Books, gardens, birds, the environment, politics, or whatever happens to be grabbing my attention today.
Poetry Sunday: Irish Weather by Tess Gallagher (With note to readers)
In Tess Gallagher's telling, I have to say Irish weather sounds an awful lot like Texas weather. Or maybe we should just say "weather."
by Tess Gallagher
Rain squalls cast sideways, the droplets visible like wheat grains sprayed from the combine. As suddenly, sunshine. If a person behaved this way we'd call them neurotic. Given weather, we gust and plunder with only small comment: it's raining; sun's out.
Note to my readers: The Nature of Things is moving to a new domain. It will have a new URL but this current site will automatically redirect to the new one. No action needed from you. The process will begin around 7:00 pm on May 30 and it could take as much as a day to complete. During that time, the blog will not be accessible. I apologize for any inconvenience this might cause.
Also, if you have not signed on as a follower of the blog, I would hope that you would do so. It won't make any difference to your reading experience; I just like to know who my readers are and where they are! Whether you choose to be an "official" follower are not, thank you for being a reader.
I was introduced to the writing of C.J. Box through my local library's Mystery Book Club. Open Season , the first in Box's Joe Pickett series, was the club's selection for reading in June. Although I didn't get a chance to read it in time for the meeting, the discussion of it made me curious and I put it on my to-be-read list. I'm glad I finally got around to it this week. Box has created an enormously appealing character in Joe Pickett. A Wyoming game warden, Joe is a devoted family man with two young daughters and a pregnant wife when we first meet him. He and his family are able to barely scrape by financially on the meager salary of a state employee (Been there, done that!) , but Joe is a happy man, because he's living his dream. Being a game warden was what he always wanted to be. Not only Joe but his whole family are lovingly drawn by Box. We get to know them well and to like them and want them not just to endure but to triumph. Seven-year-old Sherid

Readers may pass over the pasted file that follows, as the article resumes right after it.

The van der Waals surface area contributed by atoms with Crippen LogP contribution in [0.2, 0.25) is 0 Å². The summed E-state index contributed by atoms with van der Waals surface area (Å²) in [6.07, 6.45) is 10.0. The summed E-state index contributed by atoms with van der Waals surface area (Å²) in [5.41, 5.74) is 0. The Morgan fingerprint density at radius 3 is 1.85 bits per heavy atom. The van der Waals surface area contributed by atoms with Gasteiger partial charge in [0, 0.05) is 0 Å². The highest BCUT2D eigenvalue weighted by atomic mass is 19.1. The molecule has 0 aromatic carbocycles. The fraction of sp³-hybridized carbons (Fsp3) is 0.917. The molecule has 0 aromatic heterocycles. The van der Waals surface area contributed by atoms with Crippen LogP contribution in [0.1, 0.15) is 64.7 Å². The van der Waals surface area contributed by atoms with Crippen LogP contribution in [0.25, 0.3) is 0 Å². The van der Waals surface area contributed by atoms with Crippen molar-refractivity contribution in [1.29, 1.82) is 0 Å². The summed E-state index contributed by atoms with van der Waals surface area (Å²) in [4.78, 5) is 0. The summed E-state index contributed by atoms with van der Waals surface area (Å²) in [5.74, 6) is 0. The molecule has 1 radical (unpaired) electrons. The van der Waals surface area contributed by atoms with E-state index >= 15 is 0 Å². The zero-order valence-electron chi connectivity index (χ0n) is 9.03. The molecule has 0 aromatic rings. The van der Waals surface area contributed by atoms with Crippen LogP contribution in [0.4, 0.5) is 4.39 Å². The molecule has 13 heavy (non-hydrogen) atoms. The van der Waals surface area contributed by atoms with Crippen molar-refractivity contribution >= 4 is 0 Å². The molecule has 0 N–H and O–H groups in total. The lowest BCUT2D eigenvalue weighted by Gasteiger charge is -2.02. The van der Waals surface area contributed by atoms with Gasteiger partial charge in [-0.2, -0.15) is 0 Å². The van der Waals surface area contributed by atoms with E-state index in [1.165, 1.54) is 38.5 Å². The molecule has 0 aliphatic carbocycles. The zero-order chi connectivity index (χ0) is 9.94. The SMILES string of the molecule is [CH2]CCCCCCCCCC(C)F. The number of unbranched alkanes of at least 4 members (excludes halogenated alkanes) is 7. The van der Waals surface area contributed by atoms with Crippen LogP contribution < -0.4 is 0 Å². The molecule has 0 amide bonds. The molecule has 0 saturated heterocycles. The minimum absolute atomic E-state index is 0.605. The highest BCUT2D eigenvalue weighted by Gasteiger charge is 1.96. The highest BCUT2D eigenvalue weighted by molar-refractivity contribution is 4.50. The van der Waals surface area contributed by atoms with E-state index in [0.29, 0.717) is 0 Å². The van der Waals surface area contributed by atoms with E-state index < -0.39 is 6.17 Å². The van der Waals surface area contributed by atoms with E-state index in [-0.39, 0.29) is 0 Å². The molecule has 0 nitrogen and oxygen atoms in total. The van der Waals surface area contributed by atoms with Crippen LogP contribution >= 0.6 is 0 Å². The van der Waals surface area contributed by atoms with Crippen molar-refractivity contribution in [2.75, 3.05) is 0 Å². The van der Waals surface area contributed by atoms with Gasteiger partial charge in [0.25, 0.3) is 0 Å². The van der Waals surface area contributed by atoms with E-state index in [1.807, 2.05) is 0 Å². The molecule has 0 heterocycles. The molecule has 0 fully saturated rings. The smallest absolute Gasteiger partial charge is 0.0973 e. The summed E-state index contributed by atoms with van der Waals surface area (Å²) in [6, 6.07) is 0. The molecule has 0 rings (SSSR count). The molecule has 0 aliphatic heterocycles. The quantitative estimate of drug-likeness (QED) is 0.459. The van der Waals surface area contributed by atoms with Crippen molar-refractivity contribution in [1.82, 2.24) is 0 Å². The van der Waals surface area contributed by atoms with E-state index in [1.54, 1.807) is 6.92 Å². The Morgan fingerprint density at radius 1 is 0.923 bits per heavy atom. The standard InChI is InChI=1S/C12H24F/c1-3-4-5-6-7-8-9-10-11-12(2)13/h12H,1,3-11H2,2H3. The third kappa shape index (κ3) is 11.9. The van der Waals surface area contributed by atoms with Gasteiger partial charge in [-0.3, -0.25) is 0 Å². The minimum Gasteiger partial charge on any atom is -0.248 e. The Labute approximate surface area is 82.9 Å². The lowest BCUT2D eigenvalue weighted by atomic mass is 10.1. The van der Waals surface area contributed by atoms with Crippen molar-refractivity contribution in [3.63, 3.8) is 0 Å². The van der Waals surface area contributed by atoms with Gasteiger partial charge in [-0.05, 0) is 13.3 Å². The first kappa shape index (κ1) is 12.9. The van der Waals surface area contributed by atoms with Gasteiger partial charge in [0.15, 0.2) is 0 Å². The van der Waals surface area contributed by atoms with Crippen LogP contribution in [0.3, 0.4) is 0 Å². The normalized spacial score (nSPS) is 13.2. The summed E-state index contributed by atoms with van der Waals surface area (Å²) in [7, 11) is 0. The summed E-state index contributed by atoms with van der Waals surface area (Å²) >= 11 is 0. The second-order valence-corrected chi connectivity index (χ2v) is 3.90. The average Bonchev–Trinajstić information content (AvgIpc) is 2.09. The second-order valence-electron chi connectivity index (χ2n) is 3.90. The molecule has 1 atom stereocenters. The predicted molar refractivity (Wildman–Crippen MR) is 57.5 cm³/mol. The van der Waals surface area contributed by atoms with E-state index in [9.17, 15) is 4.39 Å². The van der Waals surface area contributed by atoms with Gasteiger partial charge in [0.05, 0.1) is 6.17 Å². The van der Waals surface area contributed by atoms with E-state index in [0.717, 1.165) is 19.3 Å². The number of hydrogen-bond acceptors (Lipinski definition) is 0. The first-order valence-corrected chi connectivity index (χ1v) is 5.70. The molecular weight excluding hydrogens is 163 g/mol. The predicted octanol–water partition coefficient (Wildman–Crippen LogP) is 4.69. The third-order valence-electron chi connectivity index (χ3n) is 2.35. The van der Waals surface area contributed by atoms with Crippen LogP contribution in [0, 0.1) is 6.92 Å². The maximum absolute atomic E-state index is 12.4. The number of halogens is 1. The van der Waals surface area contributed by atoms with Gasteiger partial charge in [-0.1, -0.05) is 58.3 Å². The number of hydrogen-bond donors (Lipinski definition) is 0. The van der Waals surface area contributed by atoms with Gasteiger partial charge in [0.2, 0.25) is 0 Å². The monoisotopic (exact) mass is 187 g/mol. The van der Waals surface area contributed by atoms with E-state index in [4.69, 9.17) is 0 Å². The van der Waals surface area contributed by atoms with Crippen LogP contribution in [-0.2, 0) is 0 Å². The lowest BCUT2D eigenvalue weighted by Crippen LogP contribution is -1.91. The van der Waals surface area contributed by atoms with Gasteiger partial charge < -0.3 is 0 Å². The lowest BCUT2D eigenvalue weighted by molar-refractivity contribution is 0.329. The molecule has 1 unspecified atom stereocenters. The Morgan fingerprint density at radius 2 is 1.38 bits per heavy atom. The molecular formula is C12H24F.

How about we share another Mary Oliver poem? After all, you can never have too many of those. In this one, the poet seems to acknowledge that it is often hard to simply live in and enjoy the moment, perhaps because we are afraid it can't last. She urges us to give in to that moment and fully experience the joy. Although "much can never be redeemed, still, life has some possibility left." Don't Hesitate by Mary Oliver If you suddenly and unexpectedly feel joy, don’t hesitate. Give in to it. There are plenty of lives and whole towns destroyed or about to be. We are not wise, and not very often kind. And much can never be redeemed. Still, life has some possibility left. Perhaps this is its way of fighting back, that sometimes something happens better than all the riches or power in the world. It could be anything, but very likely you notice it in the instant when love begins. Anyway, that’s often the case. Anyway, whatever it is, don’t be afraid of its plenty. Joy is no
In his speech accepting the Democratic nomination for president last Thursday, Vice-President Biden quoted from a work by the great Irish poet Seamus Heaney. I was not familiar with the poem and so I had to look it up. It is from a work entitled The Cure at Troy which was an adaptation by Heaney, written in verse, of Sophocles' play, Philoctetes . Philoctetes was a Greek master archer who was abandoned on a desert island by his fellow soldiers and countrymen and was later asked by the Greeks to return to fight in the Trojan War. The work was published in 1991 and in writing it, Heaney evidently was thinking of "The Troubles" in Northern Ireland. It seems to fit equally well our own troubles of today. It is a poem for all times. Verses from The Cure at Troy by Seamus Heaney Human beings suffer They torture one another, They get hurt and get hard. No poem or play or song Can fully right a wrong Inflicted and endured. The innocent in gaols Beat on their bars together.